Africa Volunteer Corps’ mission is to nurture a generation of African leaders dedicated to strengthening homegrown development by providing opportunities for practical training and job placement.
The overarching goal of Africa Volunteer Corps is to harness the power of motivated, educated Africans and put it to use for locally-initiated development projects in Africa, opening doors for Africans to leverage their own resources and strengthening grassroots development efforts.
Creating a springboard for leaders and bolstering ground-up social change efforts, we position Africans to control development on their own continent.
After studying African history at Northwestern University, Caitlin came to Tanzania to learn Swahili and to find a way to “help without hurting.” Before coming to Tanzania she worked at the Centre d’études africaines at the Ecole des Hautes Etudes en Sciences Sociales in Paris, France, and translated for Africans seeking asylum in the United States. She is also a writer, photographer, and visual artist.
Jafari combines passion for working with grassroots charitable projects with expertise in the international community. He worked with several NGOs in Moshi, primarily with orphans and the elderly, and helped found the Moshi Disabled Network. Before helping found AVC, he worked for several years as a tour operator in the safari business.
Sadiki has extensive experience in education, grassroots development work, as well as accounting and business management. He trained as both a primary and early childhood education teacher, after which he worked as a nursery school teacher trainer and a caregiver at an orphanage in Moshi. In addition to his work with children and young people, he worked as a manager and accountant for a peanut and honey company in Arusha.
Board of Advisors, Tanzania
Founder and Managing Director, Kilimanjaro Women’s Development Association
Program Officer, Cross-Cultural Solutions
Founder of Social Vision, former President of Moshi NGO Network
Assistant WID/GAD Coordinator, Catholic Diocese of Same
Board of Advisors, United States
Ilunga grew up in the Bronx in New York City. His parents are from the Democratic Republic of the Congo (DRC), which influenced his personal interest in Africa early on. Ilunga holds a B.A. in History, with a focus on Africa and the African diaspora, from Williams College and a J.D. from Washington University in St. Louis. He has lived in Tanzania and the Democratic Republic of the Congo and speaks English and French. Prior to joining the board at AVC, Ilunga served as a Board Member of Achieving Leadership’s Purpose in Harlem, NY. Ilunga became interested in AVC because of his interested in Africa and youth leadership. Ilunga was inspired by AVC’s vision and wanted get involved.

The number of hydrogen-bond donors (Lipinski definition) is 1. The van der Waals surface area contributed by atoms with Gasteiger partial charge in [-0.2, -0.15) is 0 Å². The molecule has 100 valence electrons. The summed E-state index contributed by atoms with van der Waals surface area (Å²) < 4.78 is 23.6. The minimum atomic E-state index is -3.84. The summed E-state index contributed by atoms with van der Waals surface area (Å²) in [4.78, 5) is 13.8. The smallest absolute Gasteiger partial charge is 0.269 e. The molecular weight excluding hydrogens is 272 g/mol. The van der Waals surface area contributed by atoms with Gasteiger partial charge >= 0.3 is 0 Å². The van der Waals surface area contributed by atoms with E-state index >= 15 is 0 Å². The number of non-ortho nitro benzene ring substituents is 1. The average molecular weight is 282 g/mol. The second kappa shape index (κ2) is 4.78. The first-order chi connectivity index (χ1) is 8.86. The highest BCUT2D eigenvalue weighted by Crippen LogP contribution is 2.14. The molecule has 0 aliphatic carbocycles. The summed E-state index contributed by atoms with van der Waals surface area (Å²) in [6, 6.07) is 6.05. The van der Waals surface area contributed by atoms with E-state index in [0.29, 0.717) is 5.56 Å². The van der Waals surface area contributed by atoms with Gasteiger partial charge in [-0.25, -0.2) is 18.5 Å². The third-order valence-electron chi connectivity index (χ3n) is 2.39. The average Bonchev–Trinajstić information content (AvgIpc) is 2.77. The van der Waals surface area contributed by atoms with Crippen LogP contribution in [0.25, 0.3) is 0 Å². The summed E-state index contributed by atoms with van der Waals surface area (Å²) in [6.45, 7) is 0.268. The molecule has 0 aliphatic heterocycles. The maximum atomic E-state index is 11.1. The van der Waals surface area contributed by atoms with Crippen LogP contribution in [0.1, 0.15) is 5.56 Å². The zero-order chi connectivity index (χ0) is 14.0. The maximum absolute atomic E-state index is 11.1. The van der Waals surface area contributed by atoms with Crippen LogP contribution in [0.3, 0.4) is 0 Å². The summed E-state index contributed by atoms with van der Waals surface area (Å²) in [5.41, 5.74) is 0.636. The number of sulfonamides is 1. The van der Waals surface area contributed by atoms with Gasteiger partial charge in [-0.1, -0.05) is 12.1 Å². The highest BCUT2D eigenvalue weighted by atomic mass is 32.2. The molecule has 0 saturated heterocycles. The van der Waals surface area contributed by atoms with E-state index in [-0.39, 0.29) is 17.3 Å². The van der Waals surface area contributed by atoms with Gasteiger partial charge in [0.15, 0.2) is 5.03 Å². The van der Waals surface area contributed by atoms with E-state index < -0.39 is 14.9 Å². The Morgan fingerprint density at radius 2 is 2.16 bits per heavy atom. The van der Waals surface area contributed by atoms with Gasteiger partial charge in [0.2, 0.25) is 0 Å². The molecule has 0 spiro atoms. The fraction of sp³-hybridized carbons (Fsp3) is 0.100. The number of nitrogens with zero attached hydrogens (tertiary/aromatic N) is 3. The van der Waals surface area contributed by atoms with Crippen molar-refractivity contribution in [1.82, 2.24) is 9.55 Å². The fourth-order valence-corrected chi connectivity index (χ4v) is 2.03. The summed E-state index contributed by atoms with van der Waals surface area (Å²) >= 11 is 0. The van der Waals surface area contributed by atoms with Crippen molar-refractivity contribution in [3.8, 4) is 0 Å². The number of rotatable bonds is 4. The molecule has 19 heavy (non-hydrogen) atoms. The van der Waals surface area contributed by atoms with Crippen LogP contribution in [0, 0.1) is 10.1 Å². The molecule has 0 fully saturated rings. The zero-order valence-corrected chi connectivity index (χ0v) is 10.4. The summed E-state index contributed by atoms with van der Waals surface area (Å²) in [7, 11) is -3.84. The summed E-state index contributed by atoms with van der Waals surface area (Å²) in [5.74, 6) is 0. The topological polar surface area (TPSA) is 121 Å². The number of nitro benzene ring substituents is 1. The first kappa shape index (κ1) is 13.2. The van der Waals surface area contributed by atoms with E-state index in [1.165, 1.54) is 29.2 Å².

Kirsten Huntley Goode
Kirsten has always felt at home and in touch while venturing abroad. Kirsten is half Danish, half South African and has lived in 4 countries across 3 continent. Kirsten was drawn to explore her African roots in Tanzania and while volunteering at a nursery school in the foothills of Kilimanjaro in 2007, she was lucky enough to meet AVC Director Caitlin Kelley. Kirsten’s desire to help support others to strive to be their best and her love for Africa is what inspired her to join the AVC team. As a board member she supports Experience Africa Tours, fundraises through teaching yoga classes, and researches the UK charitable environment.
Lori is currently a Global Law and Development Fellow with Tetra Tech DPK, a position which leads the M&E department of USAID’s Iraq Access to Justice program in Baghdad and has provided programming support to the Department of State’s Mitigating Land Disputes Liberia program. Previously, Lori conducted thematic and donor research for the Sirleaf Market Women’s Fund, an NGO which builds and rehabilitates markets across Liberia. Lori has also interned with the Federation of Women Lawyers in Mombasa, UN-Habitat in Nairobi and Equality Now, a women’s rights advocacy organization. Lori is interested in the intersections between gender, power, discrimination, poverty, human rights and development. She holds a Master of Arts in International Affairs from The New School, and a Bachelor of Arts in Film from the University of Colorado.
Stephen has worked with “mission-driven” international relief and community service organizations as a development professional for over 15 years, including the American Jewish World Service, the International Gay and Lesbian Human Rights Commission, and the AIDS Service Center of New York City. His strong interest in Africa stems from a visit to Ethiopia he made during his years in college. More recently he participated in a volunteer program working at a small community-based organization Uganda where he experienced first-hand the impact of an African NGO in shaping its county’s future. A resident of Jersey City, NJ and Townshend, Vermont Stephen earned his Master’s Degree in International Administration at the SIT Graduate Institute.